Achieving Success as a US Manufacturer
Bring It Home, an article that appeared in the September 2007 issue of Entrepreneur, included research data that indicates that domestic entrepreneurship in the manufacturing area is up even as total manufacturing employment in the US continues to decline. The article provides a few tips on launching and maintaining a successful US manufacturing business even as foreign firms in China and elsewhere continue to use their low-cost labor advantages to erase the smokestacks that drove US economic growth in the late 19th Century and through most of the 20th Century. Interestingly, while manufacturing skills are obviously important, the winners are likely to be those firms that are able to package and market some of the specific advantages of using an onshore production partner.
Since many schools are focusing on training service-oriented graduates, recruiting skilled production workers and manufacturing managers can be challenging; however, the flip side is that since there are fewer domestic firms looking for such employees the competition in the labor market is less intense. The key is to focus in on schools that continue to offer manufacturing-related training programs. As for managers, companies should explore bringing in experienced hands from larger firms that have decided to shut down US operations in deference to foreign competition.
With larger manufacturing firms shutting down, smaller new companies often find there is little or no domestic competition in their particular geographic area or industry sector. As such, these companies can offers themselves as a unique, local alternative to distant foreign manufacturers and focus on building personal relationships with the customer.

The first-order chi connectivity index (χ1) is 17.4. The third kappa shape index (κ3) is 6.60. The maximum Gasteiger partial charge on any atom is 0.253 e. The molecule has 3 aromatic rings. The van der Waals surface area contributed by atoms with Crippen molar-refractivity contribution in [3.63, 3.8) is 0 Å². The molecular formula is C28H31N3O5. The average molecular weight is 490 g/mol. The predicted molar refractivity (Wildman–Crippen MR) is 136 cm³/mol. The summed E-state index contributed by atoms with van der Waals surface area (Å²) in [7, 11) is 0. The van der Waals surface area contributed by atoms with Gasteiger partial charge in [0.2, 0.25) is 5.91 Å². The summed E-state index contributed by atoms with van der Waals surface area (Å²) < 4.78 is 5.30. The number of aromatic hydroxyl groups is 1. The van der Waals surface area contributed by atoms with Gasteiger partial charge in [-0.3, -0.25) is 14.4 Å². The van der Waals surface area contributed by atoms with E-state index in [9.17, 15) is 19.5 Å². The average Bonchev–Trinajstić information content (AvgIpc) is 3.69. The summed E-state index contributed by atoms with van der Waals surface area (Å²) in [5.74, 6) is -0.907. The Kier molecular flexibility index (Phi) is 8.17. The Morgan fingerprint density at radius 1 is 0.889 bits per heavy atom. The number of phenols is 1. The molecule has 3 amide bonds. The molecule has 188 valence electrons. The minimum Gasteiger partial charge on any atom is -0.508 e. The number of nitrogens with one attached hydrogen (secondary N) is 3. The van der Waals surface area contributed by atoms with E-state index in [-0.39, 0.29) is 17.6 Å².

By being “local,” US manufacturers can quickly learn the specific requirements of their customers and position themselves as being the best solution for customized items and quickly implementing new designs. The ability to provide quick turnaround, in relation to foreign manufacturers, is a tremendous value proposition for US companies that often can win the business at higher prices that customers are willing to pay for responsiveness.
Fledgling manufacturers would do well to focus on niche markets that the competition prefers to ignore. For example, the best strategy may be to concentrate on small- to medium-sized customers that require customization and avoid markets where cost is the primary factor or larger customers that require high volumes that would exceed the relatively modest production capabilities of an emerging US manufacturer.
US manufacturers can add value, and enhance their profit margins, by importing raw and semi-finished materials from low-cost foreign suppliers and then integrating them into the customized finished products that they sell for their US customers. The customers will be willing to pay a premium for having someone else deal with the uncertainties of working with foreign vendors.
In order to convince US customers to “buy USA,” domestic manufacturers need to create and execute a solid marketing program that communicates the specific advantages of working with a local firm. As noted above, building and maintaining strong relationships with key customers is essential and clearly distinguishes the domestic firm from a foreign competitor that is rarely seen in person. Post-sale support and strong warranty service are also important “value adds” that can win a bid and seal a long-term business partnership.